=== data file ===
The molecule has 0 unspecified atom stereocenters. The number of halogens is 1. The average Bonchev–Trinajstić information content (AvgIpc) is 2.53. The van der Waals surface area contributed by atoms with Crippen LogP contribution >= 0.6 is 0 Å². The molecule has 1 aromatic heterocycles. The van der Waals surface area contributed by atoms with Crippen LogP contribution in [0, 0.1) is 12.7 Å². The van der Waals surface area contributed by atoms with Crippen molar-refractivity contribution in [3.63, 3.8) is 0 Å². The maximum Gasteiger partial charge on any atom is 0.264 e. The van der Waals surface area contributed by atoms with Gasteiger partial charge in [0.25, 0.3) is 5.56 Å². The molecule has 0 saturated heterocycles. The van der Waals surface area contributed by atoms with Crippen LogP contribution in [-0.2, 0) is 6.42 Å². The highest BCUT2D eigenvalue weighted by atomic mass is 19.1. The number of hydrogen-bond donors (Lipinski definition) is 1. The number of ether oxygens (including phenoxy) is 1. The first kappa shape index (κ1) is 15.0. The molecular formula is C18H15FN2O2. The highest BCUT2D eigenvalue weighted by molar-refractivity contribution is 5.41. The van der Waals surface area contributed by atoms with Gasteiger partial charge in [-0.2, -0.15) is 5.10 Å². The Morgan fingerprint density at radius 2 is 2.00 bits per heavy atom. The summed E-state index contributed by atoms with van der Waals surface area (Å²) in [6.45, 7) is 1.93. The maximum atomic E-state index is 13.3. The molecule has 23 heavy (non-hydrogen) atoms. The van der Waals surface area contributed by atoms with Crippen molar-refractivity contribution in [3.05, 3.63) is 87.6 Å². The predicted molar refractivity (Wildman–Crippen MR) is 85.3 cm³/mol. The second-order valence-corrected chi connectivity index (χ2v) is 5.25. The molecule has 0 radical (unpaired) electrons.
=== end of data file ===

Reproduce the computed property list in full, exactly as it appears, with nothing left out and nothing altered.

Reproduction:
The molecule has 0 unspecified atom stereocenters. The number of halogens is 1. The average Bonchev–Trinajstić information content (AvgIpc) is 2.53. The van der Waals surface area contributed by atoms with Crippen LogP contribution >= 0.6 is 0 Å². The molecule has 1 aromatic heterocycles. The van der Waals surface area contributed by atoms with Crippen LogP contribution in [0, 0.1) is 12.7 Å². The van der Waals surface area contributed by atoms with Crippen molar-refractivity contribution in [3.63, 3.8) is 0 Å². The maximum Gasteiger partial charge on any atom is 0.264 e. The van der Waals surface area contributed by atoms with Gasteiger partial charge in [0.25, 0.3) is 5.56 Å². The molecule has 0 saturated heterocycles. The van der Waals surface area contributed by atoms with Crippen LogP contribution in [-0.2, 0) is 6.42 Å². The highest BCUT2D eigenvalue weighted by atomic mass is 19.1. The number of hydrogen-bond donors (Lipinski definition) is 1. The number of ether oxygens (including phenoxy) is 1. The first kappa shape index (κ1) is 15.0. The molecular formula is C18H15FN2O2. The highest BCUT2D eigenvalue weighted by molar-refractivity contribution is 5.41. The van der Waals surface area contributed by atoms with Gasteiger partial charge in [-0.2, -0.15) is 5.10 Å². The Morgan fingerprint density at radius 2 is 2.00 bits per heavy atom. The summed E-state index contributed by atoms with van der Waals surface area (Å²) in [6.45, 7) is 1.93. The maximum atomic E-state index is 13.3. The molecule has 23 heavy (non-hydrogen) atoms. The van der Waals surface area contributed by atoms with Crippen molar-refractivity contribution in [3.05, 3.63) is 87.6 Å². The predicted molar refractivity (Wildman–Crippen MR) is 85.3 cm³/mol. The second-order valence-corrected chi connectivity index (χ2v) is 5.25. The molecule has 0 radical (unpaired) electrons.